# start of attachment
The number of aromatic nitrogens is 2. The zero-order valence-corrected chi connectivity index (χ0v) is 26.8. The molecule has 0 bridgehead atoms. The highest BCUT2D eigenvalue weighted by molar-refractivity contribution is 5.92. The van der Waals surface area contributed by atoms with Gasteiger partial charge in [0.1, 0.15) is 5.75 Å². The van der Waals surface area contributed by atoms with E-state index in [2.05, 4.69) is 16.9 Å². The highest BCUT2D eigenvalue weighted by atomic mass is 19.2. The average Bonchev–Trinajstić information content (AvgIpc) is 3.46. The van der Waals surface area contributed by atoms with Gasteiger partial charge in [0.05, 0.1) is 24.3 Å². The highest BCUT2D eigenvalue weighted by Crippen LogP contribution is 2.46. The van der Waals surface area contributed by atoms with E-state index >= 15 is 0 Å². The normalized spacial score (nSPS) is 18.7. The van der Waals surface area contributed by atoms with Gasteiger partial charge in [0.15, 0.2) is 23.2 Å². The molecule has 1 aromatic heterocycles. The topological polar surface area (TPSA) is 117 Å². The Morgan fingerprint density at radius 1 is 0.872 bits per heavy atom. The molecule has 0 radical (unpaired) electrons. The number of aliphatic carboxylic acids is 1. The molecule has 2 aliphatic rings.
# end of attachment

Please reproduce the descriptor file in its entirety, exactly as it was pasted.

The number of aromatic nitrogens is 2. The zero-order valence-corrected chi connectivity index (χ0v) is 26.8. The molecule has 0 bridgehead atoms. The highest BCUT2D eigenvalue weighted by molar-refractivity contribution is 5.92. The van der Waals surface area contributed by atoms with Gasteiger partial charge in [0.1, 0.15) is 5.75 Å². The van der Waals surface area contributed by atoms with E-state index in [2.05, 4.69) is 16.9 Å². The highest BCUT2D eigenvalue weighted by atomic mass is 19.2. The average Bonchev–Trinajstić information content (AvgIpc) is 3.46. The van der Waals surface area contributed by atoms with Gasteiger partial charge in [0.05, 0.1) is 24.3 Å². The highest BCUT2D eigenvalue weighted by Crippen LogP contribution is 2.46. The van der Waals surface area contributed by atoms with E-state index >= 15 is 0 Å². The normalized spacial score (nSPS) is 18.7. The van der Waals surface area contributed by atoms with Gasteiger partial charge in [0.15, 0.2) is 23.2 Å². The molecule has 1 aromatic heterocycles. The topological polar surface area (TPSA) is 117 Å². The Morgan fingerprint density at radius 1 is 0.872 bits per heavy atom. The molecule has 0 radical (unpaired) electrons. The number of aliphatic carboxylic acids is 1. The molecule has 2 aliphatic rings.